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Memorial Miniature Golf and Museum: Hole 1 – Blitzkrieg
Hole 1 is sponsored by:
On September 1st, 1939 German troops, tanks, and planes stormed across the Polish border and unleashed ‘Blitzkrieg’ on the world for the first time. Blitzkrieg combined the use of fast moving Panzers along with attack aircraft such as Stuka dive-bombers to smash through enemy defenses and pave the way for infantry to crush any remaining resistance. Although ‘Blitzkrieg’ was coined by the allies and mainly used in propaganda, it came to define German offensive strategy in the early years of WWII. In little over a month, with the help of the invading Soviets from the East, Poland surrendered on October 6th. Following the fall of Poland, the German Wehrmacht launched seaborne and aerial invasions into Norway and Denmark. Hitler then turned his forces West against France, Belgium, the Netherlands and Luxembourg after a quiet eight-month period on the Western Front that became known as the Phoney War. Bypassing the formidable French defenses on the Maginot Line, Panzer units led by General Heinz Guderian, considered to be the “father” of Blitzkrieg-style tactics, smashed through the poorly defended Ardennes. Meanwhile German troops and elite paratroopers held up British and French forces defending Belgium and Northern France. On May 20th, Guderian’s Panzers reached the English Channel, surrounding a large number of Allied troops. The stage was now set for allied disaster in France… (continued on hole 2)
Vocabulary Word: Stuka – The Junkers Ju-87 “Stuka” was the primary dive-bomber of the German Luftwaffe (Air Force). Intended to support advancing infantry and tanks, Stukas would dive at a steep angle using a Jericho Siren that struck fear into many allied forces, before dropping their bombs. The Jericho Siren is considered to be the first true use of psy-ops warfare during World War II. The Stuka became a propaganda and military success for the Nazis, before becoming obsolete by 1943, but remained in service until the end of the war.Memorial Miniature Golf and Museum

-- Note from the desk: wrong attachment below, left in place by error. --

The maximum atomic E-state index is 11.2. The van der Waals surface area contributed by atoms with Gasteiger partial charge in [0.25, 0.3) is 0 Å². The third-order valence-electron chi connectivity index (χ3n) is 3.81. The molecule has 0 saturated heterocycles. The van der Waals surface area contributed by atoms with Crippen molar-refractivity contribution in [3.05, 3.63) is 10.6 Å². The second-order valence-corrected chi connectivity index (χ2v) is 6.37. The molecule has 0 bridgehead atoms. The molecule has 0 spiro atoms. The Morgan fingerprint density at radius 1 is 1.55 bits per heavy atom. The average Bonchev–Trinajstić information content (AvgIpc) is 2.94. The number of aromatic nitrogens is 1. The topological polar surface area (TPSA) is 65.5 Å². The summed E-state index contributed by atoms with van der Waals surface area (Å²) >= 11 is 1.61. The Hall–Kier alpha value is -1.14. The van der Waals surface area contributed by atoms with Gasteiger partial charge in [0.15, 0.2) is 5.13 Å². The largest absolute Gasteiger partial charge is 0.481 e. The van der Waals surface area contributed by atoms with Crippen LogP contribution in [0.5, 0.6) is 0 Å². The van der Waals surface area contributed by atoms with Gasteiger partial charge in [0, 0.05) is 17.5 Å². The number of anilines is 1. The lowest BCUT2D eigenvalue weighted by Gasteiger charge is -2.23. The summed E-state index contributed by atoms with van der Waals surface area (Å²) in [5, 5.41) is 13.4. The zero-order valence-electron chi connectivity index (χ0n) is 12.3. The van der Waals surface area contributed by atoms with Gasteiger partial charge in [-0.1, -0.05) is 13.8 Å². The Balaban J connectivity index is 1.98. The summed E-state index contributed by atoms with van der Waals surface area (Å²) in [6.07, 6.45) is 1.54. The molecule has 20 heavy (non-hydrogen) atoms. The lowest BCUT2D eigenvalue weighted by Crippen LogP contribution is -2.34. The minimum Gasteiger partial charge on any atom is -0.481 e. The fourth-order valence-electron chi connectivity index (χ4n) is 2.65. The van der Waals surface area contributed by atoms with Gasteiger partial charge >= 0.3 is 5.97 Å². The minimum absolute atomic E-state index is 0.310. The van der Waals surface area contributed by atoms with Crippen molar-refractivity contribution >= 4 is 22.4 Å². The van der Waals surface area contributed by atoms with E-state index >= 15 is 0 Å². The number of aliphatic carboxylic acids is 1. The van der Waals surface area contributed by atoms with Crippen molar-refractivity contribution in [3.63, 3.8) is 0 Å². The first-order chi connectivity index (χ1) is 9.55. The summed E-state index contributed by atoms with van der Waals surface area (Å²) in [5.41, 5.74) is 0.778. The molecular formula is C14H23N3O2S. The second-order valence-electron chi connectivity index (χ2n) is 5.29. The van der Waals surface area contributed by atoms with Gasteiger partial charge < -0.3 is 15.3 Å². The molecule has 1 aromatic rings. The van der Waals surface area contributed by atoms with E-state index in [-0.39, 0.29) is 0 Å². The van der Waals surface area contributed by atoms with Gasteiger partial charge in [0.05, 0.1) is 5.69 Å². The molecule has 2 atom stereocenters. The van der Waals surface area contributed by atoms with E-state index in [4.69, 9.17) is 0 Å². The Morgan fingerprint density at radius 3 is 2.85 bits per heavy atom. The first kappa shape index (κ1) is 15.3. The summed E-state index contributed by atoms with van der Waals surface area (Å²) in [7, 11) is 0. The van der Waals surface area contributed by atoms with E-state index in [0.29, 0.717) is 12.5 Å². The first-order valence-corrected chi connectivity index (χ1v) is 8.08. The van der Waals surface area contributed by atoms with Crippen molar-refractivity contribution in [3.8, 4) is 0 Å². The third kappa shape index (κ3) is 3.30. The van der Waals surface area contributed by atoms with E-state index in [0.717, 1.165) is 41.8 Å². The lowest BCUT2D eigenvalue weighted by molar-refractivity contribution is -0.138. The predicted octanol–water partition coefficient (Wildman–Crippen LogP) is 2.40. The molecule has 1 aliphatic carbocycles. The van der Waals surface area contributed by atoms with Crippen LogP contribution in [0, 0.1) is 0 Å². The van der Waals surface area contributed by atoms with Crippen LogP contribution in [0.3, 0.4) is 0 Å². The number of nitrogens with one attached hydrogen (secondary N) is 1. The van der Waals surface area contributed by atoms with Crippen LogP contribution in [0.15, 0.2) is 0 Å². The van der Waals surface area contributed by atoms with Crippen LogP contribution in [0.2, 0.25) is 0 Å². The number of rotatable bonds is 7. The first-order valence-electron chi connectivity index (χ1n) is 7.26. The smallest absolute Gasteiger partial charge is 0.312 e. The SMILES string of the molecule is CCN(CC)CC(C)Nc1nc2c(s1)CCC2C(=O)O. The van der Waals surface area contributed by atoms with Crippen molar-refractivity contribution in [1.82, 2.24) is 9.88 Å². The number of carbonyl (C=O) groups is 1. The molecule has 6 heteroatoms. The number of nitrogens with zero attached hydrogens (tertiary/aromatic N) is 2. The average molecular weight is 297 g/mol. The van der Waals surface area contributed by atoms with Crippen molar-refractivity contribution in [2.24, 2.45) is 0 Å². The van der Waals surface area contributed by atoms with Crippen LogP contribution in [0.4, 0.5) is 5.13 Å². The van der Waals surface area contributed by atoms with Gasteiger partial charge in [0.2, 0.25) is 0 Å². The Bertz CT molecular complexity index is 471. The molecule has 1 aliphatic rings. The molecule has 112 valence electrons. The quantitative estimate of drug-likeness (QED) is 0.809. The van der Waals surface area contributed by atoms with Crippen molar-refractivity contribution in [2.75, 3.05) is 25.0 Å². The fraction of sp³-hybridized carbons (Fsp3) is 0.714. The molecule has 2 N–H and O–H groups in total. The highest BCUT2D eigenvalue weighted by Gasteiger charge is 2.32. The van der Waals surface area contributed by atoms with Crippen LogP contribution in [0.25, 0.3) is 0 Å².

I was really excited about my recent trip to Texas not only because it was my first time in the great state but mainly because I was getting a sneak peak at a new course that was a first of its kind. Owner Brian McKinney was gracious enough to let me and my father to get an early look and play through of the course! Although at the time, it was still being built, the course itself was in playable and nearing completion. The course is a memorial to World War II and all of the holes were crafted with care to tell part of that story. The first hole was Blitzkrieg and was a long and open play area that featured many exploded bunkers (the white sandy looking patches) due to the German Blitzkrieg advances. It was fairly level with a few natural dips and mounds with a flag placement slightly left of center.
Mister Mini Golf Pro Tips
This course is not what the average Mini Golfer will be used too, this is a putting course. You have to read the greens and account for some crazy breaks. As a new carpet, it has very considerable drag. You have to hit a LOT harder than you would think. Over time, the greens will adjust to the foot traffic and common shots and little trails will form. For this hole, you want to stick to the left side and give it a pretty hard whack. Be careful of the edges because there is not a barrier to keep your ball in play!
ADA Accessibility Notes: ADA compliant pathways are installed to allow for 9 holes of accessible play.
For more details on course accessibility, always check in with a course you are visiting as they may be able to do additional accommodations. In addition, a great resource is the ADA Checklist for Miniature Golf Courses.
Check out the prior hole here:
Memorial Miniature Golf and Museum’s Page is located here:
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Happy Mini Golfing ⛳️
-Mister Mini Golf